TEXAS ETHICS COMMISSION
ETHICS ADVISORY OPINION NO. 294
December 15, 1995
Whether an officer or employee of a state agency is prohibited by chapter 36 of the Penal Code from receiving consideration for teaching a course at a state university. (AOR-329)
The Texas Ethics Commission has been asked whether a board member, commissioner, executive director, or key supervisory employee of the Texas Workforce Commission, Department of Insurance, State Board of Education, Texas Education Agency, or Texas Bond Review Board may accept payment for teaching a course at a state university. The hypothetical posed assumes that the college has requested the individual to teach due to his or her expertise and experience in the subject matter of the course, and not because of the individuals official status. The requestor asks whether acceptance of payment for teaching the course would violate either section 36.07 or section 36.08 of the Penal Code.
Under the honorarium provision, Penal Code section 36.07, a public servant may not solicit, accept, or agree to accept an honorarium in consideration for services that the public servant would not have been requested to provide but for the public servants official position or duties. The commission has previously stated that in some cases acceptance of payment for teaching could be a violation of the honorarium provision. Ethics Advisory Opinion No. 148 (1993). The crucial factor is whether the individual would not have been asked to provide the services but for his or her official status. Because the hypothetical stipulates that the individual would be asked to teach because of his or her expertise, and not because of the individuals official status, the honorarium provision would not prohibit the payment. Ethics Advisory Opinions Nos. 273 (1995); 173 (1993).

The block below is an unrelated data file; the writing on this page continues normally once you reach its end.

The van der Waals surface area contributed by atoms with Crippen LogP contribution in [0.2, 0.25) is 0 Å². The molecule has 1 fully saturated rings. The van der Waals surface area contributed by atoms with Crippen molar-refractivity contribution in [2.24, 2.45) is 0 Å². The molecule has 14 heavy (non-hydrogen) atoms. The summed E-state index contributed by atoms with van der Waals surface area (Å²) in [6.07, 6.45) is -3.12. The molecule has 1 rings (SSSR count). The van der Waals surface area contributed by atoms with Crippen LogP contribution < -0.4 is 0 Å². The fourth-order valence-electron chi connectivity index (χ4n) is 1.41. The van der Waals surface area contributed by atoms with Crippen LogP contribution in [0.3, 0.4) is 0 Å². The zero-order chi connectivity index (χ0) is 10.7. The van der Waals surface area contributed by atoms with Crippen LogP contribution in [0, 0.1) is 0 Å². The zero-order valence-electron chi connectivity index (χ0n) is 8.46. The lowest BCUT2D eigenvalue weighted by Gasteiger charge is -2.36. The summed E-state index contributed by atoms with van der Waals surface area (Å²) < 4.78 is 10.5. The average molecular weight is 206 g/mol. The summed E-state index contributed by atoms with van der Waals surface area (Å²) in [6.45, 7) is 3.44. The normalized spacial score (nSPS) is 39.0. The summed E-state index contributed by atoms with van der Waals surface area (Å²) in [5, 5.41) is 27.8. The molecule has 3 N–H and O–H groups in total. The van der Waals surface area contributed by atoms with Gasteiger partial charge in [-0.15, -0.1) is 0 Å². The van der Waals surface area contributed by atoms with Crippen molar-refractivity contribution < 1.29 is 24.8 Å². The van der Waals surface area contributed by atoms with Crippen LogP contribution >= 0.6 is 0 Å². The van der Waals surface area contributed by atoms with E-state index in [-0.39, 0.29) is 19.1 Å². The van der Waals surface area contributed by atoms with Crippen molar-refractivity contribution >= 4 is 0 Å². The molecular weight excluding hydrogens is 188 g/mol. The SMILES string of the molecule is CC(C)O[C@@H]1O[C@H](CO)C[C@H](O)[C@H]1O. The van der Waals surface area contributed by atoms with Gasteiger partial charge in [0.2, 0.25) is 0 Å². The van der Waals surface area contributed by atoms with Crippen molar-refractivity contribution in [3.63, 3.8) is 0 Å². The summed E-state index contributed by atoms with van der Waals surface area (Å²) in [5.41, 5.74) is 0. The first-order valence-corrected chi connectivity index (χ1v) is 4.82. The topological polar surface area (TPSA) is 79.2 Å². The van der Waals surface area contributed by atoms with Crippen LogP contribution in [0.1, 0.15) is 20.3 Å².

The requestor also asks whether the payment would be a violation of Penal Code section 36.08, which prohibits a public servant from accepting a benefit from a person subject to his agency's jurisdiction. We cannot determine from the situation described whether the college paying the state officer or employee would be subject to the jurisdiction of the public servant's agency. Assuming that this were the case, however, section 36.10(a)(1) of the Penal Code may except the payment from the prohibition. This exception applies to a "benefit to which the public servant is lawfully entitled or for which he gives legitimate consideration in a capacity other than as a public servant." A public servant gives "legitimate consideration" for a payment if the payment reflects the actual value of the services provided. Ethics Advisory Opinion No. 41, n.1 (1992).
The requestor also asks whether any other laws would prohibit the payment described, assuming that no resources from the individuals agency were used and the individual kept accurate time records for his agency work, where applicable. The Ethics Commission is authorized to interpret only the laws specified in chapter 571 of the Government Code. Most of those laws do not address outside employment of state officers and employees. If the individual accepted employment by a college in return for a promise or act of official discretion, the bribery law would be violated. See Penal Code § 36.02; Ethics Advisory Opinion No. 192 (1994). Furthermore, all state officers and employees are directed to conduct their business and professional activities in such a way that the activities could not reasonably be expected to induce them to reveal confidential information gained from their official jobs or impair their judgment in performing their official duties. Gov't Code § 572.051(2), (3). The general counsel for the agency or the Office of the Attorney General would be the proper authority to consult for information about other laws or agency policies restricting outside employment by agency officers and employees.
The honorarium provision does not prohibit a state officer or employee from accepting payment for teaching a course if the individual was asked to teach because of his expertise and not because of his official status. A state officer or employee may accept payment from a person subject to his agency's regulation or inspection if he has given legitimate consideration for the payment in a capacity other than his official position.